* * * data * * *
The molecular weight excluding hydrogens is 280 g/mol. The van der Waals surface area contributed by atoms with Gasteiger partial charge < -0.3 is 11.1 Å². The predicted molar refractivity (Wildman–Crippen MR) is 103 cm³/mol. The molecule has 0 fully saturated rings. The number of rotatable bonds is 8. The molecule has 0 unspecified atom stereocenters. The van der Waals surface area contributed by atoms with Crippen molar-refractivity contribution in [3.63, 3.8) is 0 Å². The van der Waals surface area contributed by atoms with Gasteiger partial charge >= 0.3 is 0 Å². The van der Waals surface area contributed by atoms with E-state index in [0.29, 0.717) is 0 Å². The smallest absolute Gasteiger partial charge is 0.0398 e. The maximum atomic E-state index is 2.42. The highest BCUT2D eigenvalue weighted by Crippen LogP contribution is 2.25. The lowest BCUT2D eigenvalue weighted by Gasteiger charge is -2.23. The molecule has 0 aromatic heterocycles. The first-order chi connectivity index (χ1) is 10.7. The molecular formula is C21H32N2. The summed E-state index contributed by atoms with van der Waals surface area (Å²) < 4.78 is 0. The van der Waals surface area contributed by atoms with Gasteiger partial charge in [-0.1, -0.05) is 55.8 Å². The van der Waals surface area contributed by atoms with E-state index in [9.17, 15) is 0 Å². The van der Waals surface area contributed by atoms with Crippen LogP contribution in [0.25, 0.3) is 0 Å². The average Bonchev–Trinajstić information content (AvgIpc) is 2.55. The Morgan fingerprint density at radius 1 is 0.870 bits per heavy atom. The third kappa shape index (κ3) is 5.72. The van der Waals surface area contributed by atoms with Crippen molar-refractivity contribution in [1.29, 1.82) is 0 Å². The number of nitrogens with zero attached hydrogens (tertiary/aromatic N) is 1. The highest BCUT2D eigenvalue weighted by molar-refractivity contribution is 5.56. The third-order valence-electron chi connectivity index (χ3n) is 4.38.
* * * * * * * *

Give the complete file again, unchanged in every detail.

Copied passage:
The molecular weight excluding hydrogens is 280 g/mol. The van der Waals surface area contributed by atoms with Gasteiger partial charge < -0.3 is 11.1 Å². The predicted molar refractivity (Wildman–Crippen MR) is 103 cm³/mol. The molecule has 0 fully saturated rings. The number of rotatable bonds is 8. The molecule has 0 unspecified atom stereocenters. The van der Waals surface area contributed by atoms with Crippen molar-refractivity contribution in [3.63, 3.8) is 0 Å². The van der Waals surface area contributed by atoms with Gasteiger partial charge >= 0.3 is 0 Å². The van der Waals surface area contributed by atoms with E-state index in [0.29, 0.717) is 0 Å². The smallest absolute Gasteiger partial charge is 0.0398 e. The maximum atomic E-state index is 2.42. The highest BCUT2D eigenvalue weighted by Crippen LogP contribution is 2.25. The lowest BCUT2D eigenvalue weighted by Gasteiger charge is -2.23. The molecule has 0 aromatic heterocycles. The first-order chi connectivity index (χ1) is 10.7. The molecular formula is C21H32N2. The summed E-state index contributed by atoms with van der Waals surface area (Å²) < 4.78 is 0. The van der Waals surface area contributed by atoms with Gasteiger partial charge in [-0.1, -0.05) is 55.8 Å². The van der Waals surface area contributed by atoms with E-state index in [9.17, 15) is 0 Å². The van der Waals surface area contributed by atoms with Crippen LogP contribution in [0.25, 0.3) is 0 Å². The average Bonchev–Trinajstić information content (AvgIpc) is 2.55. The Morgan fingerprint density at radius 1 is 0.870 bits per heavy atom. The third kappa shape index (κ3) is 5.72. The van der Waals surface area contributed by atoms with Crippen molar-refractivity contribution in [1.29, 1.82) is 0 Å². The number of nitrogens with zero attached hydrogens (tertiary/aromatic N) is 1. The highest BCUT2D eigenvalue weighted by molar-refractivity contribution is 5.56. The third-order valence-electron chi connectivity index (χ3n) is 4.38.